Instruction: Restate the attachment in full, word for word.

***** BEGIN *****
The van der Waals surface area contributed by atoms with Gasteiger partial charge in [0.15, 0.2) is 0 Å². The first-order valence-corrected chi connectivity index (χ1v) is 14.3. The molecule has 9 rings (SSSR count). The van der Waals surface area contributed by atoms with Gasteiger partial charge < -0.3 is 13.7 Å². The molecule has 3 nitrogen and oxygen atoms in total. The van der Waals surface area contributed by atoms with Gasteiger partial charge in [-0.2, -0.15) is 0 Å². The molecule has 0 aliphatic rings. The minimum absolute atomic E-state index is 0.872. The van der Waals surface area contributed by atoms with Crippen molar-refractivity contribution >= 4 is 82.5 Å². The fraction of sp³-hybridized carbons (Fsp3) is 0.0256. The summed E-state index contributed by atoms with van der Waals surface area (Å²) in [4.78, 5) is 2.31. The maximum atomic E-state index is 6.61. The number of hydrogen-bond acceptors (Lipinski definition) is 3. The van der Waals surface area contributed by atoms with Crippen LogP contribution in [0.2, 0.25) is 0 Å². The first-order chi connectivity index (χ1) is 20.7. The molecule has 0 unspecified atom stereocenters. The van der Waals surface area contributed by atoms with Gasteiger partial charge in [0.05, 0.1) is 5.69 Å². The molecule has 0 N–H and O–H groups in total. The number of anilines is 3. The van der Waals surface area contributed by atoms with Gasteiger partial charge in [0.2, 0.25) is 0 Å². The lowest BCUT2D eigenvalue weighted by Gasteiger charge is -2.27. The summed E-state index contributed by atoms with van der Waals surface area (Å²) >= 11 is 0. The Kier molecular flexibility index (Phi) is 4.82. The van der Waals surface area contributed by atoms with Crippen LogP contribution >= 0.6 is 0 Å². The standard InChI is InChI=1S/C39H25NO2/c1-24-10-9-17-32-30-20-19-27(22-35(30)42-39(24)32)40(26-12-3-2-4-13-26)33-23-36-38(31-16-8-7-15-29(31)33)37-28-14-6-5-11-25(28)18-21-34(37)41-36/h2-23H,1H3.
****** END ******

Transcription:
The van der Waals surface area contributed by atoms with Gasteiger partial charge in [0.15, 0.2) is 0 Å². The first-order valence-corrected chi connectivity index (χ1v) is 14.3. The molecule has 9 rings (SSSR count). The van der Waals surface area contributed by atoms with Gasteiger partial charge < -0.3 is 13.7 Å². The molecule has 3 nitrogen and oxygen atoms in total. The van der Waals surface area contributed by atoms with Gasteiger partial charge in [-0.2, -0.15) is 0 Å². The molecule has 0 aliphatic rings. The minimum absolute atomic E-state index is 0.872. The van der Waals surface area contributed by atoms with Crippen molar-refractivity contribution >= 4 is 82.5 Å². The fraction of sp³-hybridized carbons (Fsp3) is 0.0256. The summed E-state index contributed by atoms with van der Waals surface area (Å²) in [4.78, 5) is 2.31. The maximum atomic E-state index is 6.61. The number of hydrogen-bond acceptors (Lipinski definition) is 3. The van der Waals surface area contributed by atoms with Crippen LogP contribution in [0.2, 0.25) is 0 Å². The first-order chi connectivity index (χ1) is 20.7. The molecule has 0 unspecified atom stereocenters. The van der Waals surface area contributed by atoms with Gasteiger partial charge in [0.05, 0.1) is 5.69 Å². The molecule has 0 N–H and O–H groups in total. The number of anilines is 3. The van der Waals surface area contributed by atoms with Gasteiger partial charge in [0.2, 0.25) is 0 Å². The lowest BCUT2D eigenvalue weighted by Gasteiger charge is -2.27. The summed E-state index contributed by atoms with van der Waals surface area (Å²) >= 11 is 0. The Kier molecular flexibility index (Phi) is 4.82. The van der Waals surface area contributed by atoms with Crippen LogP contribution >= 0.6 is 0 Å². The standard InChI is InChI=1S/C39H25NO2/c1-24-10-9-17-32-30-20-19-27(22-35(30)42-39(24)32)40(26-12-3-2-4-13-26)33-23-36-38(31-16-8-7-15-29(31)33)37-28-14-6-5-11-25(28)18-21-34(37)41-36/h2-23H,1H3.